In some embodiments, the WiMAX BS is aware of the fact that terminal 22 is a multi-function terminal that operates in accordance with a 15 mS super-frame structure. The BS is also aware of the timing of the super-frame, and transmits bandwidth allocations for this terminal only in the MAP messages of the second WiMAX frame in each super-frame. In particular, the BS sends uplink allocations for frame N+2 in the MAP message of frame N+1. Therefore, the end portion of frame N+2 (i.e., slots S23 and S24, and sometimes some or all of slots S21 and S22) are allocated to possible WiMAX uplink operation (WiMAX transmission from the terminal). Note that the beginning of the interval reserved for WiMAX uplink does not necessarily coincide with the timing of slots 72.

Slots S1 . . . S8 and S13 . . . S20 (i.e., WiMAX frame N, the second half of frame N+1 and the first half of frame N+2) are blocked to WiMAX operation, and the BS is assumed to be aware of these blocked time intervals. Thus, the BS refrains from transmitting downlink data and allocating uplink bandwidth to the terminal during these periods.

In alternative embodiments, the WiMAX BS need not be aware of the super-frame structure and timing used by terminal 22. For example, the terminal (or, more specifically, the WiMAX transceiver of the terminal) may switch to sleep mode during the periods that are blocked to WiMAX operation, and notify the BS of this fact. The terminal can use, for example, class 1 or 2 sleep mode, as defined in the IEEE 802.16e standard, for this purpose.

A slot allocation 84 defines the time slots assigned to WLAN operation. The WLAN connection between terminal 22 and AP 24 is assumed to use the UPSD mode. Operation in the UPSD mode is chosen because it gives the terminal control over the timing of transmission and reception, thus enabling the terminal to coordinate the timing of its WLAN link with the timing of the Bluetooth and WiMAX links. In some embodiments, such as when the latency of AP 24 is higher than 2.5 ms, a longer super-frame (e.g. 30 ms) can be used in order to enable insertion of WLAN UPSD traffic.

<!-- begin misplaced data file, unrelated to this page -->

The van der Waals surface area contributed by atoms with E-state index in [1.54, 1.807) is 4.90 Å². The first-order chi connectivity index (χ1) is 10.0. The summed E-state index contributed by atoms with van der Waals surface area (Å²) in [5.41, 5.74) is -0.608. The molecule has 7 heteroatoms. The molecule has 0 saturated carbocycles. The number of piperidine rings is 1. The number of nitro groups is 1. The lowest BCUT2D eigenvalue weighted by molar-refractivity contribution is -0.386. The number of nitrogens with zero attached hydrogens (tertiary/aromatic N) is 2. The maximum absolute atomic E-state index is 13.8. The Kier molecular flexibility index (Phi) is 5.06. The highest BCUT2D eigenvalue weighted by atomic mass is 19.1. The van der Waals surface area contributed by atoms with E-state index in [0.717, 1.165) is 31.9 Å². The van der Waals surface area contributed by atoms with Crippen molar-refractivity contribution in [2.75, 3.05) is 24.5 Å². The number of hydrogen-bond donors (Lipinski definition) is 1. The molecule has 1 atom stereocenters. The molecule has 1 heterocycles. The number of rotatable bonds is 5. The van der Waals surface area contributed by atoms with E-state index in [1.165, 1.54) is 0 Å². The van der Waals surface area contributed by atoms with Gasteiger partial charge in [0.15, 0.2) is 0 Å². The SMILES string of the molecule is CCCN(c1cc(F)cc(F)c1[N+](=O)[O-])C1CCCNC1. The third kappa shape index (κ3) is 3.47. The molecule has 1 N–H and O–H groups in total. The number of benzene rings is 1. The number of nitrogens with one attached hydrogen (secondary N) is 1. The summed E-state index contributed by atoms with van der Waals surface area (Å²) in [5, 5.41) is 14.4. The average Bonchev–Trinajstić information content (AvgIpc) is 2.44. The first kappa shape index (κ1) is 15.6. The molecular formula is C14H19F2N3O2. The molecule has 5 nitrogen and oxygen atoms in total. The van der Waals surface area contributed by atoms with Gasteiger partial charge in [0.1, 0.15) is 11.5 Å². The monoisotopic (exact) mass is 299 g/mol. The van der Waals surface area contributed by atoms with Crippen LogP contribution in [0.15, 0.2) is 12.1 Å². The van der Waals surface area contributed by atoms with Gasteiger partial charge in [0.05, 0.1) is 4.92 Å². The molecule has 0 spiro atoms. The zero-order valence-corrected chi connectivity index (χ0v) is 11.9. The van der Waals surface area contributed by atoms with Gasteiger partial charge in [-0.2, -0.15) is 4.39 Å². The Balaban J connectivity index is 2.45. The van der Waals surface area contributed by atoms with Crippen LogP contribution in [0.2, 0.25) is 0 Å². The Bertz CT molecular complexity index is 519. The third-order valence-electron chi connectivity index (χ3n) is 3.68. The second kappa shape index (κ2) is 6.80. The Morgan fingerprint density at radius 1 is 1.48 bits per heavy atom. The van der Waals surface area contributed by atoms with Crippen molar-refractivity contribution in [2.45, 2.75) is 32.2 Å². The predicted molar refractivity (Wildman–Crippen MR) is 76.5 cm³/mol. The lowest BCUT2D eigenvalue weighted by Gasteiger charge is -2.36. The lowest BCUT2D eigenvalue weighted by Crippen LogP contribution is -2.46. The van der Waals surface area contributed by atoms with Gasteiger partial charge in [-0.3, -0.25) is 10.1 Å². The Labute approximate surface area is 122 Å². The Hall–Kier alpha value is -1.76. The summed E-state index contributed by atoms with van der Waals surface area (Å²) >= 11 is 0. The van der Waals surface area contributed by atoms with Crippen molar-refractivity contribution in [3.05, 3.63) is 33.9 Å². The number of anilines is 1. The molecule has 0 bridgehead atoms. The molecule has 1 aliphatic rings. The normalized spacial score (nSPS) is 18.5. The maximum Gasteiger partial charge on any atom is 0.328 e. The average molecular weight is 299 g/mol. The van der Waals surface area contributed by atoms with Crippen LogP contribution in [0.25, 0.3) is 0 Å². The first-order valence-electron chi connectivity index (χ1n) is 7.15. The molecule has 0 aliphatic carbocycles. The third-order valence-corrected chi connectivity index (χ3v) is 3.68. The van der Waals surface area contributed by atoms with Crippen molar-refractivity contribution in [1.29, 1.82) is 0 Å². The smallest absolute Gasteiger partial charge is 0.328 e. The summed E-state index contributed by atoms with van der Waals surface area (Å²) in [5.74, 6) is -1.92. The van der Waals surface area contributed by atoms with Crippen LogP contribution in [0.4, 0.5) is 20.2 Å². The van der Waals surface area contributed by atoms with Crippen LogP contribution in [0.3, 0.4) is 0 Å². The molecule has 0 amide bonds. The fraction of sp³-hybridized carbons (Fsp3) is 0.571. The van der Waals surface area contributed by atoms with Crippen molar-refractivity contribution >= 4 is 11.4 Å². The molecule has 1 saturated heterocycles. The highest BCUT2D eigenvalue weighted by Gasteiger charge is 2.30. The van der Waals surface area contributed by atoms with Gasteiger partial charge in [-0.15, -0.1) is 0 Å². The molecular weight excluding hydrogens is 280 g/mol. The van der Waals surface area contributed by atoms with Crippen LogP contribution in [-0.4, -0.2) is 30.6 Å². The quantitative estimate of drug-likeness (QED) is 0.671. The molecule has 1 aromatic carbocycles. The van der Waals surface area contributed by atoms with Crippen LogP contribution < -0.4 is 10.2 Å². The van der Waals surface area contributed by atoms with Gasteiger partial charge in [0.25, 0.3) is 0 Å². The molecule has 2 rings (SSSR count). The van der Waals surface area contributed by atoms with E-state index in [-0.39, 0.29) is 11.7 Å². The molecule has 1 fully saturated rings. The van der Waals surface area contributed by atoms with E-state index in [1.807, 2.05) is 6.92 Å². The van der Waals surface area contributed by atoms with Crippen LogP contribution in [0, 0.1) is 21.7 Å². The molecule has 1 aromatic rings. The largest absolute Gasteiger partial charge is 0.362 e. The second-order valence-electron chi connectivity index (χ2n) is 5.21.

In the UPSD mode, the terminal (or, more specifically, the WLAN transceiver of the terminal) is in sleep mode by default. The terminal controls the timing in which it wakes up, transmits, receives and returns to sleep. Whenever the terminal wakes up to transmit an uplink transmission, it polls the WLAN AP in order to receive any pending downlink data. If the pending downlink data exceeds the capacity of the allocated time slots, the terminal receives and acknowledges only part of the data. The terminal typically signals the AP to stop sending additional downlink data by refraining from sending uplink acknowledgments. The unacknowledged data is buffered by the AP until bandwidth is available. The terminal can also wake up in order to synchronize with the AP and to transmit and receive WLAN management traffic.

As can be seen in the figure, slots S3 . . . S6 and S15 . . . S16 are dedicated to WLAN uplink and downlink operation. Slots S17 . . . S18 and S21 . . . S22 are defined as optional bandwidth (OP) slots. Slots S1 . . . S2, S7 . . . S14, S19 . . . S20 and S23 . . . S24 are blocked to WLAN operation.

Relaxing Constraints on the WiMAX BS Using Bluetooth eSCO Retransmission Mechanism

In the slot allocation of FIG. 3, terminal 22 receives downlink WiMAX transmissions during slots S9 . . . S12, i.e., in the first 2.5 mS of the second WiMAX frame of super-frame 68. This time interval does not cover the entire WiMAX downlink sub-frame (denoted DL[N+1] in the figure), which in the present example continues for another ˜700 μS. (The relevant region is highlighted by a circle in the figure.) The fact that the terminal does not receive the full WiMAX downlink sub-frame adds constraints to the operation of the WiMAX BS.

For example, when the BS constructs the downlink sub-frame, which typically comprises downlink messages addressed to multiple terminals, the BS should position any messages addressed to terminal 22 in the first 2.5 mS of the downlink sub-frame. This constraint limits the flexibility of the BS in allocating downlink resources, and complicates the downlink sub-frame construction process. When the BS communicates with multiple multi-function terminals 22, and/or when a large amount of downlink traffic is addressed to such terminals, the constraint may degrade the downlink performance.

As will be shown below, the constraints described above can be relaxed when the Bluetooth link between terminal 22 and headset 28 operates using the eSCO operational mode, by using the retransmission mechanism of this mode.